Sharp increase in deaths by lightning in Sri Lanka: Do mobile phones add to the risk?

Posted on May 13, 2010  /  1 Comments

‘Mobile phone calls death’. The ominous title, in Lankadeepa online, is not too uncommon in Sri Lankan media. The story is about the latest victim, who apparently met his death by lighting when talking to his mobile on the bund of a tank. According to Daily Mirror, deaths by lightning in Sri Lanka has increased with 18 people been killed since March 1, 2010, against ten such deaths for entire 2009. Daily Mirror also advices against, inter alia, the use of mobile phones even indoors.

BBC quotes a British Medical Journal letter to the editor that tells about a 15-year-old girl struck by lightning while talking on her phone in a large park in London during stormy weather.

Why mobile phones increase the lighting hit risk? This is the explanation by Swinda Esprit, senior house officer in otorhinolaryngology, an author of the BMJ letter: When a person is hit by lightning, the high resistance of human skin causes the lightning charge to flow over the body – often known as an ‘external flashover’. But some of the current can flow through the body. The more that flows through, the more internal damage it causes. Conductive materials in direct contact with the skin such as liquid or metal objects increase the risk that the current will flow through the body and therefore cause internal injury.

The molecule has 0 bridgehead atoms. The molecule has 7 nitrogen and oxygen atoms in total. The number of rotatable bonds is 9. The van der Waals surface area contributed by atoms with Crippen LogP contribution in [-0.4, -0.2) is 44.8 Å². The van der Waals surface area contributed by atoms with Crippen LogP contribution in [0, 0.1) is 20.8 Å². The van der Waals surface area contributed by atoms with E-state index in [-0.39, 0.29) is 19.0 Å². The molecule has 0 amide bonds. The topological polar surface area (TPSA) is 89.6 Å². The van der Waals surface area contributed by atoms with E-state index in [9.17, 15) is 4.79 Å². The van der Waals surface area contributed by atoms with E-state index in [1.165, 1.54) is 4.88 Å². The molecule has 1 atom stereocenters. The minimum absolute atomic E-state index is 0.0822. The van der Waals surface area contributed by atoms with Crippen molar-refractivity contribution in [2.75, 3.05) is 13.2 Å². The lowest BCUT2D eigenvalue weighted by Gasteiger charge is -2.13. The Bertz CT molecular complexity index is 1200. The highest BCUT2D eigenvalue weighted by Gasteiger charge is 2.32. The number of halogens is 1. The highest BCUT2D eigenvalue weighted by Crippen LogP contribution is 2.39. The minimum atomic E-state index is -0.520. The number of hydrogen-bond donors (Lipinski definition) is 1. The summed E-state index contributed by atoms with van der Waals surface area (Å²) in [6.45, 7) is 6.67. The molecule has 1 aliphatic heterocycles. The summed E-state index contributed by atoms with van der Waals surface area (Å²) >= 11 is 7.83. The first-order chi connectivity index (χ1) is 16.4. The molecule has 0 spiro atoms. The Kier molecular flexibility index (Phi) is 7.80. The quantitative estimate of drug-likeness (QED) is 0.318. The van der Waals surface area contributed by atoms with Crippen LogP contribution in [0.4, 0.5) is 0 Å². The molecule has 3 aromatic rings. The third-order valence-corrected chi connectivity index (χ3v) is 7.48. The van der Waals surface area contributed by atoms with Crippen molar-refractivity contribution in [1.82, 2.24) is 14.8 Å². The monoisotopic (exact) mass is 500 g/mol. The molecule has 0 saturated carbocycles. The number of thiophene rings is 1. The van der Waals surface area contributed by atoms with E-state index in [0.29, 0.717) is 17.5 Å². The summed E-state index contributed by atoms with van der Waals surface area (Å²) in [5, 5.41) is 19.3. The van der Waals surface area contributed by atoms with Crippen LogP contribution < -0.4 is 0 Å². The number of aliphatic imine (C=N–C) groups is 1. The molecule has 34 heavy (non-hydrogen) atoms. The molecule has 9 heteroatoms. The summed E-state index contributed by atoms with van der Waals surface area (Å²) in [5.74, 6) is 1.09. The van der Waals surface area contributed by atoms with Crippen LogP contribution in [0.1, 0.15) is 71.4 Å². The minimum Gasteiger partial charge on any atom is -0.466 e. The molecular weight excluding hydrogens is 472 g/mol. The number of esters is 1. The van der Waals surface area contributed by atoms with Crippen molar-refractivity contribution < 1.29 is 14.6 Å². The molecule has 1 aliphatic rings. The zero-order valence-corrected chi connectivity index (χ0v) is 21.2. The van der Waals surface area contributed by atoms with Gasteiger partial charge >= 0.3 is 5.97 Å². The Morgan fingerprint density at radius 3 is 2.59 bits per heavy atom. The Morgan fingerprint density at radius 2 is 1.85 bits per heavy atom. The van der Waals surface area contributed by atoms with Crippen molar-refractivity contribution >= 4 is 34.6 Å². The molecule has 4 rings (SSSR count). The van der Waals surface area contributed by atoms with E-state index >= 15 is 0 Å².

Still it is controversial whether mobile phone is the culprit. Please note both victims were standing on flat lands with no taller objects in the neighborhood. They bodies would have attracted the lightning even without the mobiles in their hands.

So, is it fair to blame mobiles?

Let us wait for the expert opinion.

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